- Longest Repeating Character Replacement (Medium) - Find the longest substring with up to k character replacements.
- Minimum Window Substring (Hard) - Find the smallest substring containing all characters of a target string.

### Stack

A stack is a linear data structure that follows the Last-In-First-Out (LIFO) principle. It's particularly useful for problems involving nested structures, undo mechanisms, or balancing symbols.

#### Common Problems

- Valid Parentheses (Easy) - Check if a string of parentheses is correctly balanced.
- Daily Temperatures (Medium) - Find the number of days until a warmer temperature for each day.
- Largest Rectangle in Histogram (Hard) - Find the largest rectangular area in a histogram.

### Binary Search

Binary Search is an efficient algorithm for finding an element in a sorted array by repeatedly dividing the search interval in half. This approach reduces the time complexity to O(log n).

#### Common Problems

- Binary Search (Easy) - Find the target value's index in a sorted array using binary search.
- Search in Rotated Sorted Array (Medium) - Find the target's index in a rotated sorted array.
- Median of Two Sorted Arrays (Hard) - Find the median of two sorted arrays combined.

### Linked List

A Linked List is a data structure where elements are stored in nodes, with each node pointing to the next. This structure allows for efficient insertion and deletion of elements, especially in scenarios where dynamic memory allocation is needed.

#### Common Problems

- Reverse Linked List (Easy) - Reverse a singly linked list.
- Add Two Numbers (Medium) - Add two numbers represented by linked lists.
- Merge k Sorted Lists (Hard) - Merge k sorted linked lists into one sorted list.

### Trees

Trees are hierarchical data structures with a root node and child nodes, where each node may have zero or more children. Binary Trees, where each node has at most two children, are particularly common and are used in various algorithms, including searching and sorting.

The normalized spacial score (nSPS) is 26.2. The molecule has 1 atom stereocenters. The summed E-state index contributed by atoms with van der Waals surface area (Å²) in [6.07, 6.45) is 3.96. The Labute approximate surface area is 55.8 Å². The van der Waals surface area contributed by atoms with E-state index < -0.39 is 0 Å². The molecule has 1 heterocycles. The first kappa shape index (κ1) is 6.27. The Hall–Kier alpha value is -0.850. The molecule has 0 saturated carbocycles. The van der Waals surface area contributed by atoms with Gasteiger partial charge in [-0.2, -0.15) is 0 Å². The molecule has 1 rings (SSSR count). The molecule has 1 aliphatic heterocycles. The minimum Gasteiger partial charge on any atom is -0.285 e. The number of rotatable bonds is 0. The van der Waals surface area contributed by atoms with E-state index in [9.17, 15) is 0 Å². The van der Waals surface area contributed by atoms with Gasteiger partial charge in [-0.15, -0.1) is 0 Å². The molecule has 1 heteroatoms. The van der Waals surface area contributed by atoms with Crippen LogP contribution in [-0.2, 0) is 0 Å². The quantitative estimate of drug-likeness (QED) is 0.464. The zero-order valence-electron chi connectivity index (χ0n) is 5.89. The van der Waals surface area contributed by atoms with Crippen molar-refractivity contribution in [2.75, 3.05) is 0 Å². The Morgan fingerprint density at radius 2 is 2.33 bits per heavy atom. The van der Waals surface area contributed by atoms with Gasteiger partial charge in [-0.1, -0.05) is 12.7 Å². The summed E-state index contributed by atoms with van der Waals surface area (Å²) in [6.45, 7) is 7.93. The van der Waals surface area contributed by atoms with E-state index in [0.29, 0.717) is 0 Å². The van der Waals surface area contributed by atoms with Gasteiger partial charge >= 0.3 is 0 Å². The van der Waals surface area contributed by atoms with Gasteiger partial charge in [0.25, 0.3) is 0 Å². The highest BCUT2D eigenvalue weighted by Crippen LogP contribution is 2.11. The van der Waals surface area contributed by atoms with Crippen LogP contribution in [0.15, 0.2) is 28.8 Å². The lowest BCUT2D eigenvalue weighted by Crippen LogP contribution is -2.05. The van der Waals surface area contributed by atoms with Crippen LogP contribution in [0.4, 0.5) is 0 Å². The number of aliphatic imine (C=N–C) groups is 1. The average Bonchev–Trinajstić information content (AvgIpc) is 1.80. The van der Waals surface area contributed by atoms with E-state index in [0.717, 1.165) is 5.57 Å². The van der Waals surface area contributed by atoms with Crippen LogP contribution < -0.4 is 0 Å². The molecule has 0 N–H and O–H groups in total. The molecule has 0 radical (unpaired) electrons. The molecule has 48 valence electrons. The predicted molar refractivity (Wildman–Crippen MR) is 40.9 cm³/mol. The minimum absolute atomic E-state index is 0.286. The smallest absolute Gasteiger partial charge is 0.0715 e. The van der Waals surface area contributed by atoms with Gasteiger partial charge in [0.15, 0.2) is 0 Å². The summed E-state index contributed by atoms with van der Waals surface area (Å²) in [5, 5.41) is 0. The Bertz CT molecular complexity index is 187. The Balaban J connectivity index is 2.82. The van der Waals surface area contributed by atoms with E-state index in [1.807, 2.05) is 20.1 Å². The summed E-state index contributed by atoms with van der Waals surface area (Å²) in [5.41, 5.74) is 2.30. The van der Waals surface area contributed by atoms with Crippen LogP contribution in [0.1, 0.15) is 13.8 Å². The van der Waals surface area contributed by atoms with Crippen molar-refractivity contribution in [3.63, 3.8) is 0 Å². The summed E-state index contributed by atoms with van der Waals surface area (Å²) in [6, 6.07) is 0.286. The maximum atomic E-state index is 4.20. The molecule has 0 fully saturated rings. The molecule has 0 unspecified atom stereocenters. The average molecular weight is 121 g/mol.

#### Common Problems

- Subtree of Another Tree (Easy) - Check if one tree is a subtree of another tree.
- Validate Binary Search Tree (Medium) - Determine if a binary tree is a valid binary search tree.
- Binary Tree Maximum Path Sum (Hard) - Find the maximum path sum in a binary tree.

### Heap / Priority Queue

A Heap is a special tree-based data structure that satisfies the heap property. A min-heap always has the smallest element at the root, and a max-heap has the largest. Heaps are often used to implement priority queues, where the element with the highest priority is served first.

#### Common Problems

- Last Stone Weight (Easy) - Simulate repeatedly smashing stones together until one or none are left.
- Kth Largest Element in an Array (Medium) - Find the k-th largest element in an unsorted array.
- Find Median from Data Stream (Hard) - Continuously find the median of a stream of numbers.

### Backtracking

Backtracking is a recursive algorithm used to solve problems by exploring all potential solutions and discarding those that fail to satisfy the problem constraints. It's often applied in problems involving permutations, combinations, and searching for a solution in a decision tree.

#### Common Problems